You might not think of the guy you see every Saturday morning with his shopping cart full of pop cans and beer bottles as an entrepreneur. But that’s exactly what he is.
And while I haven’t seen any bottle collectors on the cover of Business 2.0 lately, that’s mostly due to a big lack of start-up capital. And a big lack of glamour in attracting talent. I’m completely serious. There are likely a few bottle collectors that, with some capital and some talent on board, could very easily grow their know-how into a million dollar waste-management company.
Some are very diligent and proud of their little businesses. And there are some smart things that they practice that every entrepreneur could benefit from understanding.
5 Business Savvy Things That Bottle Collecting Can Teach You
- The early bird gets the worm. Bottle collectors have to be up before the garbage truck comes by. They’re working when everyone else is sleeping. In any business, when you’re the first on the scene when somebody needs something, you get the sale. And a part time entrepreneurial venture is very rare if it’s your primary source of income. To be successful requires long hours.
- Stake your territory. I’ve seen a few arguments about who “owns” a particular dumpster when new competition comes along. Every business has competitors. And a lot of times, bringing in a sale means you’re taking that business away from you’re competition because the customer isn’t happy. Then, to keep that customer yourself, you have to keep them happy. And you have to pay special attention to them when a competitor swoops in to wine and dine them.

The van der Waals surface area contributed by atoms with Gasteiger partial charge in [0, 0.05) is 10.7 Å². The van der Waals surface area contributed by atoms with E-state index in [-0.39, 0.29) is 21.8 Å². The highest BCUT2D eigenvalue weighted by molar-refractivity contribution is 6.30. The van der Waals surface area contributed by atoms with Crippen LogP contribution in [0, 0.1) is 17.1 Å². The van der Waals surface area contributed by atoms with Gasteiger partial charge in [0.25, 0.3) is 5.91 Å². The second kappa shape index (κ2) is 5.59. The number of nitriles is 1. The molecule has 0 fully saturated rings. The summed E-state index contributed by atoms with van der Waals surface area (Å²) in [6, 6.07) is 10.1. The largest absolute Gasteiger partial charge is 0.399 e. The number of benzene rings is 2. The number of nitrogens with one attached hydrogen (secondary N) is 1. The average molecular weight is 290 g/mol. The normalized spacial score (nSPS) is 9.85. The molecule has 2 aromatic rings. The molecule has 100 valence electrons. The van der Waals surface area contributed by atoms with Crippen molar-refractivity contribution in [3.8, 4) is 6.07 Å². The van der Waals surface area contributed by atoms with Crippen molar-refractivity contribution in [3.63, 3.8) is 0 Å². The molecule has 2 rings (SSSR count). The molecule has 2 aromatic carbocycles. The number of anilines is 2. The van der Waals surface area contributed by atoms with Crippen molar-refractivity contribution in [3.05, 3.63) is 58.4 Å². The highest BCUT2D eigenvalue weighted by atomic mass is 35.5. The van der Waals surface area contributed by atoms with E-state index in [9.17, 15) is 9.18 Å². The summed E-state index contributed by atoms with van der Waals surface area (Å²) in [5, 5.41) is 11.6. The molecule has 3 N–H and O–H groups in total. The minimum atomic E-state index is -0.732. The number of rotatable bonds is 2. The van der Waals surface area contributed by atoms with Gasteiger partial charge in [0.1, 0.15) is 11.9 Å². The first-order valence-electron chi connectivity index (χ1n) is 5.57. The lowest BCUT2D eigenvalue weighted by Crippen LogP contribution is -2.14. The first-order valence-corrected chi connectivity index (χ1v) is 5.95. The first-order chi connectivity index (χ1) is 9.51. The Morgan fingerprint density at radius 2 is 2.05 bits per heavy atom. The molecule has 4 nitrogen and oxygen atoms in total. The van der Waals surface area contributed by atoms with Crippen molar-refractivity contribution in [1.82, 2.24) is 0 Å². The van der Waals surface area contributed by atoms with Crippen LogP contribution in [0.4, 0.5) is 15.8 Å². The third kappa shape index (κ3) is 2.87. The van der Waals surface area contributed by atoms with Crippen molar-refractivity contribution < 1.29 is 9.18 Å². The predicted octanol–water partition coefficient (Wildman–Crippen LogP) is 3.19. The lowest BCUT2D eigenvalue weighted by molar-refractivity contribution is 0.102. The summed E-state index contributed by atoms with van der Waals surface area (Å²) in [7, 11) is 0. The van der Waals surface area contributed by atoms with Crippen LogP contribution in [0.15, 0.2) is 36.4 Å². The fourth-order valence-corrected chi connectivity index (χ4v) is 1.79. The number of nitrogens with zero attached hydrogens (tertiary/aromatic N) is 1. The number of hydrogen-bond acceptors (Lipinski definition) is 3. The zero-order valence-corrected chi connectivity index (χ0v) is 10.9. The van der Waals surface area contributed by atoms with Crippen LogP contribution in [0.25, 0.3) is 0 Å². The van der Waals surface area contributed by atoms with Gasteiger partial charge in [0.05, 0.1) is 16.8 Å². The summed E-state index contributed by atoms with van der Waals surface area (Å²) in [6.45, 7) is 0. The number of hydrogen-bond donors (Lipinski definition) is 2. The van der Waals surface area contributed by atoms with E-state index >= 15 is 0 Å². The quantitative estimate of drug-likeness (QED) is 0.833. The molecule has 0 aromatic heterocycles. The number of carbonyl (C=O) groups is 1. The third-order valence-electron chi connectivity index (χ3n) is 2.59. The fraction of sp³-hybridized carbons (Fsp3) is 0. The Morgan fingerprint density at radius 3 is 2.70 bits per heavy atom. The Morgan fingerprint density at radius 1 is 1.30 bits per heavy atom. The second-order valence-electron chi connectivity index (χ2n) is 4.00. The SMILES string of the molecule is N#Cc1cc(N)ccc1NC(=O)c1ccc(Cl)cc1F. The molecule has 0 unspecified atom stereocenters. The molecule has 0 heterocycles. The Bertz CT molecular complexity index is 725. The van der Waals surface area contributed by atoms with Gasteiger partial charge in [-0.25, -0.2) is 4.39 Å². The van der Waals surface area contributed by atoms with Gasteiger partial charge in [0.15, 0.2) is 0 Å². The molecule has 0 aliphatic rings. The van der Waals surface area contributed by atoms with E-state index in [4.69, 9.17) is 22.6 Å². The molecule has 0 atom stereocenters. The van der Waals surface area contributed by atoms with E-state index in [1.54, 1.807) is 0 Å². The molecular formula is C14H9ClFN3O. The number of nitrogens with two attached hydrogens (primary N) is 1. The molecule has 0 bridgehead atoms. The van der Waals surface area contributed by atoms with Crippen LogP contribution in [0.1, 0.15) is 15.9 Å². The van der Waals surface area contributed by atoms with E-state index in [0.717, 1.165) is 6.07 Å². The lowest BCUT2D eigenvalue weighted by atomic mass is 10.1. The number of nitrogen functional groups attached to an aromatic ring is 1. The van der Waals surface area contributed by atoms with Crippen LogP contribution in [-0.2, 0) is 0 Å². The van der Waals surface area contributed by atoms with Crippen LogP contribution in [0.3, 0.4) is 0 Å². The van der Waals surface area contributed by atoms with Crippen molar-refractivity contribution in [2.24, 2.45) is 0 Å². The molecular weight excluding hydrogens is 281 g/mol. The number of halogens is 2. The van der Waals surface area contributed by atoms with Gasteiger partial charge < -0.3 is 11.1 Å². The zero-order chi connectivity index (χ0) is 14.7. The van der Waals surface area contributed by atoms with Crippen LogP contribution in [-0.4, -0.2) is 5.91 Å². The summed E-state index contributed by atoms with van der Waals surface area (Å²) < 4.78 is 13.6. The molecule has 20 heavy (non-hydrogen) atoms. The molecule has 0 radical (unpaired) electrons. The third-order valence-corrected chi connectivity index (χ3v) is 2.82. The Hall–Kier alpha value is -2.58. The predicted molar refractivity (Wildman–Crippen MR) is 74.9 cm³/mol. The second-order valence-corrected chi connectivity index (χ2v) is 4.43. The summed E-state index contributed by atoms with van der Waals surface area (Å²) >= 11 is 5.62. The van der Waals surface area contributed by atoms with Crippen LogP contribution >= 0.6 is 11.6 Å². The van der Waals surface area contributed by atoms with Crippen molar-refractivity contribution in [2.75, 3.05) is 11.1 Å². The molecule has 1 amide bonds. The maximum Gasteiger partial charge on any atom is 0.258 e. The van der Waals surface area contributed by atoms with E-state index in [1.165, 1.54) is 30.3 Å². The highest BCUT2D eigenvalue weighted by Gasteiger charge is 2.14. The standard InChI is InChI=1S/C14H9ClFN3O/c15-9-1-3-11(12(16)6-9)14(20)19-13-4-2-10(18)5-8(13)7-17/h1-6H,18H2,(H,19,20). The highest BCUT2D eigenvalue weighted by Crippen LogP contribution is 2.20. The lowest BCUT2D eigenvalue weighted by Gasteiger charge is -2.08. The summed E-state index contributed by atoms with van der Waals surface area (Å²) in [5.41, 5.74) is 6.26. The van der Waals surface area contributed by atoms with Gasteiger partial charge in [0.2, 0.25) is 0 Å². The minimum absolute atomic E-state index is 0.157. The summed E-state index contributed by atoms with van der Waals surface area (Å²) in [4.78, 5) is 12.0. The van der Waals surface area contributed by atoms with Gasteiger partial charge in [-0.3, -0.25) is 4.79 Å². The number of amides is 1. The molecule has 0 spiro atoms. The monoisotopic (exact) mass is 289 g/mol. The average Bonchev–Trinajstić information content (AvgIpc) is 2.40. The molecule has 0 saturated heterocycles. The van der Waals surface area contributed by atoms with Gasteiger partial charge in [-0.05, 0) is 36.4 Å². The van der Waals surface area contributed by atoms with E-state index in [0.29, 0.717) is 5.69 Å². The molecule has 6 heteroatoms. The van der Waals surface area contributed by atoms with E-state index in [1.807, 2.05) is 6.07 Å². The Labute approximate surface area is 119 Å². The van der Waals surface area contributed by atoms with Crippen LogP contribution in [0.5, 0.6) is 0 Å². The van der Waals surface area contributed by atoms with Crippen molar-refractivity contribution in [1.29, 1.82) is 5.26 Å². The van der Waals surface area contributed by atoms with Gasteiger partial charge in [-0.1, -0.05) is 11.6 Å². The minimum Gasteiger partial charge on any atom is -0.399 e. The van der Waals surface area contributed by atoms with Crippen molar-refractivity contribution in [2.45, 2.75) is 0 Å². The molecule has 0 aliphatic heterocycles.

- Find a way through the fence. There are very few fences, or other obstacles for that matter, that stand between a bottle collector and the bottles. You’re going to come up against roadblocks in your business; regulations, supply issues, hyper-competitive pricing, and a million other things. You have to find a way around or through them all.
- There’s a lot of garbage between you and the gold. Literally, for a bottle collector. Figuratively for you. There are sales that are not worth getting because the profit is too small and the task of even getting paid is too large. You’ll have to put up with competitors with sub-standard offerings that get the contract simply because they’re cheaper. And you’ll constantly be torn between offering quality and producing something cheaper. And faster.
- Expand your horizons. There’s the odd bottle collector that salvages a lot more than just returnable bottles and cans. Old TVs, metal, furniture, whatever they might be able to sell to someone else, take to the scrap-metal yard, or take into the local pawn shop for a few bucks. And so, while you need to have absolute focus on what you’re business is all about, you also need to have an eye on lateral opportunites. Maybe there’s an area of growth you need to explore. Or a direction that you and your company would do much better travelling in than the one you’re going in now.
There are many different people travelling many different roads. In the most unlikely places, you’ll find that some of them are entrepreneurs.
And they have much to teach.